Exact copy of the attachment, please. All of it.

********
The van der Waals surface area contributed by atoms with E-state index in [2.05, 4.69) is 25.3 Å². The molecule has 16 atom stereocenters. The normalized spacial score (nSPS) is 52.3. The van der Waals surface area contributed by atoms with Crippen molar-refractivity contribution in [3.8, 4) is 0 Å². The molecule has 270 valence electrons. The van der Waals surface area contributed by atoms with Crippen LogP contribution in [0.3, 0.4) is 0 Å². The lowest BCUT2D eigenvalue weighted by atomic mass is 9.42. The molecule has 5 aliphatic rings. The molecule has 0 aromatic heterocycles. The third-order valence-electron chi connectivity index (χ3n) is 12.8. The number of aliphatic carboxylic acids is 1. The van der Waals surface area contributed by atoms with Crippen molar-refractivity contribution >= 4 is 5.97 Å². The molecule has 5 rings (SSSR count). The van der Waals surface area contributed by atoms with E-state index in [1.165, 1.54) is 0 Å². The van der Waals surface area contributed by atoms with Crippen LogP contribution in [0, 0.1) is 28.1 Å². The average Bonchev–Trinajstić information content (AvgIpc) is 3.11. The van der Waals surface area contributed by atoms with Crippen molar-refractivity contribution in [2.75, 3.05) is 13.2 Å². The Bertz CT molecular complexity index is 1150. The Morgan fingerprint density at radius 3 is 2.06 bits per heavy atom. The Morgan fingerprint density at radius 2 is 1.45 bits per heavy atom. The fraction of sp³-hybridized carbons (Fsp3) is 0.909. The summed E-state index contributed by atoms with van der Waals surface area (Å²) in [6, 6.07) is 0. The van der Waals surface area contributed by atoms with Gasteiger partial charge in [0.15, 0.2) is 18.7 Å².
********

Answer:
The van der Waals surface area contributed by atoms with E-state index in [2.05, 4.69) is 25.3 Å². The molecule has 16 atom stereocenters. The normalized spacial score (nSPS) is 52.3. The van der Waals surface area contributed by atoms with Crippen molar-refractivity contribution in [3.8, 4) is 0 Å². The molecule has 270 valence electrons. The van der Waals surface area contributed by atoms with Crippen LogP contribution in [0.3, 0.4) is 0 Å². The lowest BCUT2D eigenvalue weighted by atomic mass is 9.42. The molecule has 5 aliphatic rings. The molecule has 0 aromatic heterocycles. The third-order valence-electron chi connectivity index (χ3n) is 12.8. The number of aliphatic carboxylic acids is 1. The van der Waals surface area contributed by atoms with Crippen molar-refractivity contribution >= 4 is 5.97 Å². The molecule has 5 rings (SSSR count). The van der Waals surface area contributed by atoms with E-state index in [1.165, 1.54) is 0 Å². The van der Waals surface area contributed by atoms with Crippen LogP contribution in [0, 0.1) is 28.1 Å². The average Bonchev–Trinajstić information content (AvgIpc) is 3.11. The van der Waals surface area contributed by atoms with Crippen molar-refractivity contribution in [2.75, 3.05) is 13.2 Å². The Bertz CT molecular complexity index is 1150. The Morgan fingerprint density at radius 3 is 2.06 bits per heavy atom. The Morgan fingerprint density at radius 2 is 1.45 bits per heavy atom. The fraction of sp³-hybridized carbons (Fsp3) is 0.909. The summed E-state index contributed by atoms with van der Waals surface area (Å²) in [6, 6.07) is 0. The van der Waals surface area contributed by atoms with Gasteiger partial charge in [0.15, 0.2) is 18.7 Å².